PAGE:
One of my favorite design trends these days is the herringbone pattern. Recently when I was visiting Paris, I stayed at a very charming old apartment on the 4th floor of a building in central Paris. The stairs were narrow and never ending but once I opened the door to the apartment, I quickly recognized the chevron wood floors. How beautiful and elegant they are! How they define the space and bring a sense of direction! How they are simply the best!
So back to todays trend which is replicating what was done in the past, I believe that this trend will be around for a while and it can be incorporated into either the floors or the walls.
Almost at every project I present at least one pattern choice to the clients to see what direction they take. Some people love the hexagonal tiles. Some choose herringbone. My installers at first were a bit conservative about installing anything on an angle and having difficult corners to deal with. But we see this demand everyday and more and more so the trade eventually caught up to the change and now enjoying these. Any good installer and builder knows the value of such a design. It becomes a project of art and everyone enjoys looking at in the end.
One of the examples I give you today is the Surrey Project. This beautiful kitchen was designed by us, Meshkin Design, for the client, a family of 4. They were adding a new section to their house and expanding the kitchen and the living room. The new kitchen was supposed to be open concept, big and bright with new large windows. Aside from all the other design details, when it came to choosing the backsplash, we first took a conservative approach as usual. But then when I showed the samples to my client and the opportunity to install them in a herringbone layout, without hesitation she chose this option.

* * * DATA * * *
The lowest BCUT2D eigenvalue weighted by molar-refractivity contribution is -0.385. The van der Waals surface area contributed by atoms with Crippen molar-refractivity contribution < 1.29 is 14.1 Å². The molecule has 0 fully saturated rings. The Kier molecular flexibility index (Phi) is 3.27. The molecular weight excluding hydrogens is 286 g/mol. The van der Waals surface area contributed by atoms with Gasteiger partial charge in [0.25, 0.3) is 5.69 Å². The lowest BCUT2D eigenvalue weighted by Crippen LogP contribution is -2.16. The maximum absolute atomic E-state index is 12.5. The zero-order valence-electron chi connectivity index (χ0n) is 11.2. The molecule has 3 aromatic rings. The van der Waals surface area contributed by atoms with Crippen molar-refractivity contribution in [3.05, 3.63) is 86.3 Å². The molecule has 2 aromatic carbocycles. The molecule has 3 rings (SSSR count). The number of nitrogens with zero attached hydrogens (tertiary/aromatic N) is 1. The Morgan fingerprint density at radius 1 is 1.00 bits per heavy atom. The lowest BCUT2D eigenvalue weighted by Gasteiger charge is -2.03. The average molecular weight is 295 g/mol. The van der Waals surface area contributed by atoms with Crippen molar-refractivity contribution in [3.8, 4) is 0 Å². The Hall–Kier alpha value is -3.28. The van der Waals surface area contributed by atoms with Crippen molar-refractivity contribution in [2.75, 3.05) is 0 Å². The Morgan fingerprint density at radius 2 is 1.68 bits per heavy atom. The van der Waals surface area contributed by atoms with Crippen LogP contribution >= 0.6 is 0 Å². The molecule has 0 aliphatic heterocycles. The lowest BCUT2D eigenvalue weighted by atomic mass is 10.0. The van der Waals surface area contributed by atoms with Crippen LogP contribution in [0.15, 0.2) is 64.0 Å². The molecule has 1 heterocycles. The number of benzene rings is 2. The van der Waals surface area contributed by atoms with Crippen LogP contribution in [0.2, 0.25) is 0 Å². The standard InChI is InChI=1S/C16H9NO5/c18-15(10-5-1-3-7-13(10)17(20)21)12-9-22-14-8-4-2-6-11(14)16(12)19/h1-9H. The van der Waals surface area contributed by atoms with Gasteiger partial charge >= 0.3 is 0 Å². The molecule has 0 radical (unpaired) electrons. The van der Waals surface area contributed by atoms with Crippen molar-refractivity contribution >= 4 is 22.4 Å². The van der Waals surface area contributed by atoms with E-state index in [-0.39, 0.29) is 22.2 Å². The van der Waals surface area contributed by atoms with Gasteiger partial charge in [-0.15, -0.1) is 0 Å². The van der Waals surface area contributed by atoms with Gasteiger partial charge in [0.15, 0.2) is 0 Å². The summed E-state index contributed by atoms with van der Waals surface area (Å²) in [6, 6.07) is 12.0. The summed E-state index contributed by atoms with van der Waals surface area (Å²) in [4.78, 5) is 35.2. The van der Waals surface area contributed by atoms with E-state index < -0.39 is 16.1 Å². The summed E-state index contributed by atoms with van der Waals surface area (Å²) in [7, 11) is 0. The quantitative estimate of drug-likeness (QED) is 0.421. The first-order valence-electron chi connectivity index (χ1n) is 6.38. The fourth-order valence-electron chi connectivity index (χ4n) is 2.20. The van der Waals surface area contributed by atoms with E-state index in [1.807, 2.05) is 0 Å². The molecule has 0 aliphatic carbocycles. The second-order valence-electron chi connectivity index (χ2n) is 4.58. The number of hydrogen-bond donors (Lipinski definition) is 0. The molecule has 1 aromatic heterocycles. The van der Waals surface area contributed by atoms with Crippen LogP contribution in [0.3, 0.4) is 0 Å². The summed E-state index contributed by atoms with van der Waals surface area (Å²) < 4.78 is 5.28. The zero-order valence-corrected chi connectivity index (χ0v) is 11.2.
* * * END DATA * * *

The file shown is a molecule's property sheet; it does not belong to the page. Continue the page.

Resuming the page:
Of course as her designer I was thrilled and excited. I knew it will look amazing in the end.
When choosing this pattern for the kitchen backsplash consider all the other colors that are in the space. All the other components and elements and choose something that will make a statement without over powering everything else.
In this case, client wanted soft, off white tones and the backsplash we chose, was important to coordinate with everything and not be white. If everything is white on white, there will be no sense of depth plus it will be almost impossible to make all the whites the same. Remember that materials are manufactured in different places, different settings and color choices so no matter what, it is not easy to match the whites and I always advise my clients against it.
This tile is called Splendours, by Equipe, made in Spain. The white color has slight variations of grey therefore when installed, it gives a nice depth to the overall look. choose a light/medium grey grout to make the pattern stand out. Never too dark and never too light.
Do not use the same pattern twice in a room. Never install herringbone floors and walls together. Unless it is in the bathroom and exactly the same color/material, do not mix the two. Remember what the focal point of the room needs to be and keep the interesting pattern where you want to highlight it the most.
Pay attention to the size of the tile/flooring or any material that you are going to install. Tiles for example come in many different sizes and lengths. Based on the geometry of the space, choose something that will be large enough to show the pattern is very important and is what will make a successful design. Backsplash typical height is anywhere from 18" - 20" from the countertop to the bottom of the upper cabinets, therefore a large tile will not look good in this narrow space. 3x12 tiles, 2.5x8 , 2x8 and similar sizes usually work best.
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